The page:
- One or more of the preceding sentences incorporates text from a publication in the public domain: "Introduction to Federal Voting Rights Laws: The Effect of the Voting Rights Act". U.S. Department of Justice. June 19, 2009. Retrieved August 4, 2016.<templatestyles src="Module:Citation/CS1/styles.css"></templatestyles>
- "AEC.gov.au". AEC.gov.au. Retrieved 2011-01-08.<templatestyles src="Module:Citation/CS1/styles.css"></templatestyles>
- Markoff, John, 'Margins, Centers, and Democracy: The Paradigmatic History of Women's Suffrage' Signs the Journal of Women in Culture and Society, 2003; 29 (1)
- Women's suffrage in Brazil (official page in Portuguese)
- "Elecciones, sufragio y democracia en Chile (1810–2012): Voto femenino", Memoria chilena (in Spanish), retrieved June 30, 2013CS1 maint: unrecognized language (link)<templatestyles src="Module:Citation/CS1/styles.css"></templatestyles>
- López Cárdenas, Patricio (2009), Las administraciones municipales en la historia de Valdivia (in Spanish), Editorial Dokumenta Comunicaciones, p. 32CS1 maint: unrecognized language (link)<templatestyles src="Module:Citation/CS1/styles.css"></templatestyles>
- Eltit, Diamela (1994), Crónica del sufragio femenino en Chile (in Spanish), Servicio Nacional de la Mujer, p. 55CS1 maint: unrecognized language (link)<templatestyles src="Module:Citation/CS1/styles.css"></templatestyles>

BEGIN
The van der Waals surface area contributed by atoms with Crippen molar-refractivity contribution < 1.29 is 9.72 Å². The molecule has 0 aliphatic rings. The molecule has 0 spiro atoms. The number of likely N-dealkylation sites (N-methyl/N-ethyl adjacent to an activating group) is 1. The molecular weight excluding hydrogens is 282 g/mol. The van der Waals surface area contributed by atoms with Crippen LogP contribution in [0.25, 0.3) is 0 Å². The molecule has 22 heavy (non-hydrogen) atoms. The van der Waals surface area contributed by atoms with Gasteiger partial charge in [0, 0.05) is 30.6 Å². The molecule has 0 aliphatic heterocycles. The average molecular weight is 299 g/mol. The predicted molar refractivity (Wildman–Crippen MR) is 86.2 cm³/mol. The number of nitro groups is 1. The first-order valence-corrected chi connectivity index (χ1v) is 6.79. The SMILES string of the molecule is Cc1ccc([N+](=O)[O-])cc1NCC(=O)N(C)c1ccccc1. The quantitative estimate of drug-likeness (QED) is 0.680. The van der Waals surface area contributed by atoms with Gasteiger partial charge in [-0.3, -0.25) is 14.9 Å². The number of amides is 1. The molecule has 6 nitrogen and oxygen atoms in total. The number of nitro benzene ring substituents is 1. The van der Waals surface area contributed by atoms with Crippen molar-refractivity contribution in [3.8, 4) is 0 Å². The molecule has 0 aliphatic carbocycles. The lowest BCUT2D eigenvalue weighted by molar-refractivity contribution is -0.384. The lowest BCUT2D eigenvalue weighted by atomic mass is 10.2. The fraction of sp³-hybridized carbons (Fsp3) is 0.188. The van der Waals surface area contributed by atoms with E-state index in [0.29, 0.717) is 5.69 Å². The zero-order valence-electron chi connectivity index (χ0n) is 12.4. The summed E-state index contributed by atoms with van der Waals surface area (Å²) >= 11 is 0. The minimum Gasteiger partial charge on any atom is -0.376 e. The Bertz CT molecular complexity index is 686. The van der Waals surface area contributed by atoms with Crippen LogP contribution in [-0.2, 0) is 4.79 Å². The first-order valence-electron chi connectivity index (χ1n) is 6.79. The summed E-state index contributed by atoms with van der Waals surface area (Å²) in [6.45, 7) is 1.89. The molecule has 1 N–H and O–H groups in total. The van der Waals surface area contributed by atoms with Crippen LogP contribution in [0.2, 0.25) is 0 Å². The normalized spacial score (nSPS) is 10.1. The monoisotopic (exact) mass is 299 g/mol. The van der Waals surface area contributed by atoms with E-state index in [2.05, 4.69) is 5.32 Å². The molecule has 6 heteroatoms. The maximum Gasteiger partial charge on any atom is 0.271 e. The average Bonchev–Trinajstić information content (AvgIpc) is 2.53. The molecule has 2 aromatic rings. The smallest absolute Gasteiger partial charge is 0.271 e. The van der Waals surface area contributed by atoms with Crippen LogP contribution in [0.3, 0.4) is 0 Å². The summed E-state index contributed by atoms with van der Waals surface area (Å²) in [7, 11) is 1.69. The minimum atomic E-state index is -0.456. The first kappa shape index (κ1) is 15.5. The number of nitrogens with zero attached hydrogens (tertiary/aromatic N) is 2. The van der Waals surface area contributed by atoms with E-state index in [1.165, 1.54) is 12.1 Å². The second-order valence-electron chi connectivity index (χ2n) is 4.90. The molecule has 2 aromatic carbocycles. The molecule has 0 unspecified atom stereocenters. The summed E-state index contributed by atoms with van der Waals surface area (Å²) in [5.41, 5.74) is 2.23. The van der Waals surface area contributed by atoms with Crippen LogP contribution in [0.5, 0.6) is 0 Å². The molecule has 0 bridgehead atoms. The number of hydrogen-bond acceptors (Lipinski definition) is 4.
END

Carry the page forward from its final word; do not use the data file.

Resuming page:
- "NAD History; National Association of the Deaf". Nad.org. 2006-01-01. Retrieved 2015-10-29.<templatestyles src="Module:Citation/CS1/styles.css"></templatestyles>
- "How is the Pope elected?". Catholic-Pages.com. 2005-04-06. Retrieved 2011-09-02.<templatestyles src="Module:Citation/CS1/styles.css"></templatestyles>
- "Women and the Priesthood". Catholic.com. Retrieved 2011-09-02.<templatestyles src="Module:Citation/CS1/styles.css"></templatestyles>
- Chisholm 1911.
- "Muslim Women Seeking a Place in the Mosque". The New York Times. 22 July 2004.<templatestyles src="Module:Citation/CS1/styles.css"></templatestyles>
- "Manhattan, NY – Rabbi Keeps Off Women from Board of LES Orthodox Synagogue". VosIzNeias.com. Retrieved 2011-09-02.<templatestyles src="Module:Citation/CS1/styles.css"></templatestyles>
- "JUDGE DISMISSES LAWSUIT AGAINST SYNAGOGUE". The New York Sun. 2004-06-23. Retrieved 2011-09-02.<templatestyles src="Module:Citation/CS1/styles.css"></templatestyles>
- "The Key to Marital Harmony: One Vote Per Couple?". CrownHeights.info. Retrieved 2011-09-02.<templatestyles src="Module:Citation/CS1/styles.css"></templatestyles>
- Baker, Jean H. Sisters: The Lives of America's Suffragists. Hill and Wang, New York, 2005. ISBN 0-8090-9528-9.
- "Woman suffrage" in Collier's New Encyclopedia, X (New York: P.F. Collier & Son Company, 1921), pp. 403–405.
- Webster's Ninth New Collegiate Dictionary (New York: Merriam Webster, 1983) ISBN 0-87779-511-8
- Åsa Karlsson-Sjögren: "Männen, kvinnorna och rösträtten : medborgarskap och representation 1723–1866" (Men, women and the vote: citizenship and representation 1723–1866) (in Swedish)
- Women's Suffrage, "A World Chronology of the Recognition of Women's Rights to Vote and to Stand for Election".
- Dubois, Carol, Dumenil, Lynm (1299). "Through Women's Eyes", An American History with Documents, 456 (475).
- Goldstein, Leslie F. “Nineteenth Amendment.” Encyclopedia of the Supreme Court of the United